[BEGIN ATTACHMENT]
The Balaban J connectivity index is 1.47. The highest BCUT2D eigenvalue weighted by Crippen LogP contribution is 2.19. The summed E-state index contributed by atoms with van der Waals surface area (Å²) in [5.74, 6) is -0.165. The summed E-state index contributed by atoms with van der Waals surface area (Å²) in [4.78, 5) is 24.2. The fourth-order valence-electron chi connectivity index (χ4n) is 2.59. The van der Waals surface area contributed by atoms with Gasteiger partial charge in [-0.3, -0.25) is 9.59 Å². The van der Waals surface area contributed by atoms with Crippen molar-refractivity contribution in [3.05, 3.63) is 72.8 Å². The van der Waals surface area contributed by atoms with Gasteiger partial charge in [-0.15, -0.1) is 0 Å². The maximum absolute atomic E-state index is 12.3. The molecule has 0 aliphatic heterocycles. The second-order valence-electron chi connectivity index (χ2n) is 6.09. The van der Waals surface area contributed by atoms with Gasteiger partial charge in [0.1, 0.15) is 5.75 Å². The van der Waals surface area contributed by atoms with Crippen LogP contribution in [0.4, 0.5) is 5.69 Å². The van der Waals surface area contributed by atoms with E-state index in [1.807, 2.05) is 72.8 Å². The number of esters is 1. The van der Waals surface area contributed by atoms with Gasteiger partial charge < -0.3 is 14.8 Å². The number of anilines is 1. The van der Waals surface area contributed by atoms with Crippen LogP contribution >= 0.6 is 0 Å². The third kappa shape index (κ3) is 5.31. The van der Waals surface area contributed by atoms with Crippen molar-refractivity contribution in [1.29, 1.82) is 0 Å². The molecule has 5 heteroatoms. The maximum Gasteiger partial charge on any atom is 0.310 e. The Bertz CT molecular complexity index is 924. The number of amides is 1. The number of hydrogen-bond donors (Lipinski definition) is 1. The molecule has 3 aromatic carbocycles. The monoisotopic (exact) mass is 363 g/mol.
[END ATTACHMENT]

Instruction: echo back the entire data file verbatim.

The Balaban J connectivity index is 1.47. The highest BCUT2D eigenvalue weighted by Crippen LogP contribution is 2.19. The summed E-state index contributed by atoms with van der Waals surface area (Å²) in [5.74, 6) is -0.165. The summed E-state index contributed by atoms with van der Waals surface area (Å²) in [4.78, 5) is 24.2. The fourth-order valence-electron chi connectivity index (χ4n) is 2.59. The van der Waals surface area contributed by atoms with Gasteiger partial charge in [-0.3, -0.25) is 9.59 Å². The van der Waals surface area contributed by atoms with Crippen molar-refractivity contribution in [3.05, 3.63) is 72.8 Å². The van der Waals surface area contributed by atoms with Gasteiger partial charge in [-0.15, -0.1) is 0 Å². The maximum absolute atomic E-state index is 12.3. The molecule has 0 aliphatic heterocycles. The second-order valence-electron chi connectivity index (χ2n) is 6.09. The van der Waals surface area contributed by atoms with Gasteiger partial charge in [0.1, 0.15) is 5.75 Å². The van der Waals surface area contributed by atoms with Crippen LogP contribution in [0.4, 0.5) is 5.69 Å². The van der Waals surface area contributed by atoms with E-state index in [1.807, 2.05) is 72.8 Å². The number of esters is 1. The van der Waals surface area contributed by atoms with Gasteiger partial charge < -0.3 is 14.8 Å². The number of anilines is 1. The van der Waals surface area contributed by atoms with Crippen LogP contribution >= 0.6 is 0 Å². The third kappa shape index (κ3) is 5.31. The van der Waals surface area contributed by atoms with Crippen molar-refractivity contribution in [1.29, 1.82) is 0 Å². The molecule has 5 heteroatoms. The maximum Gasteiger partial charge on any atom is 0.310 e. The Bertz CT molecular complexity index is 924. The number of amides is 1. The number of hydrogen-bond donors (Lipinski definition) is 1. The molecule has 3 aromatic carbocycles. The monoisotopic (exact) mass is 363 g/mol.